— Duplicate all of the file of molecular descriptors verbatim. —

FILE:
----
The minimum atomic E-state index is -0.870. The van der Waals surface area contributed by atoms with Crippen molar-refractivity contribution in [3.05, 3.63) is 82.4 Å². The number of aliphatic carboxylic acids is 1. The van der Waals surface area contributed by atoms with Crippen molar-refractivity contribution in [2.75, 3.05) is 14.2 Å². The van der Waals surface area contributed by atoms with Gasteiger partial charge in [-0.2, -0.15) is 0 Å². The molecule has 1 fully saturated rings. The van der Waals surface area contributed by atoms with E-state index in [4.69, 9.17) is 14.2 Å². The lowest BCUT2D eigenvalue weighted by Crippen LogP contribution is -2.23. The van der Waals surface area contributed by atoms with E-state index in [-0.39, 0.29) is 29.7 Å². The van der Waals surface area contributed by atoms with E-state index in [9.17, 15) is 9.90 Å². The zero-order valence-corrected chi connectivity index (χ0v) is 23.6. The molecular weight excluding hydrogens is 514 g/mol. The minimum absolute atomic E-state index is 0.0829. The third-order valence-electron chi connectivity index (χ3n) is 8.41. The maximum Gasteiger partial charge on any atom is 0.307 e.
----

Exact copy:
The minimum atomic E-state index is -0.870. The van der Waals surface area contributed by atoms with Crippen molar-refractivity contribution in [3.05, 3.63) is 82.4 Å². The number of aliphatic carboxylic acids is 1. The van der Waals surface area contributed by atoms with Crippen molar-refractivity contribution in [2.75, 3.05) is 14.2 Å². The van der Waals surface area contributed by atoms with Gasteiger partial charge in [-0.2, -0.15) is 0 Å². The molecule has 1 fully saturated rings. The van der Waals surface area contributed by atoms with E-state index in [4.69, 9.17) is 14.2 Å². The lowest BCUT2D eigenvalue weighted by Crippen LogP contribution is -2.23. The van der Waals surface area contributed by atoms with E-state index in [-0.39, 0.29) is 29.7 Å². The van der Waals surface area contributed by atoms with E-state index in [9.17, 15) is 9.90 Å². The zero-order valence-corrected chi connectivity index (χ0v) is 23.6. The molecular weight excluding hydrogens is 514 g/mol. The minimum absolute atomic E-state index is 0.0829. The third-order valence-electron chi connectivity index (χ3n) is 8.41. The maximum Gasteiger partial charge on any atom is 0.307 e.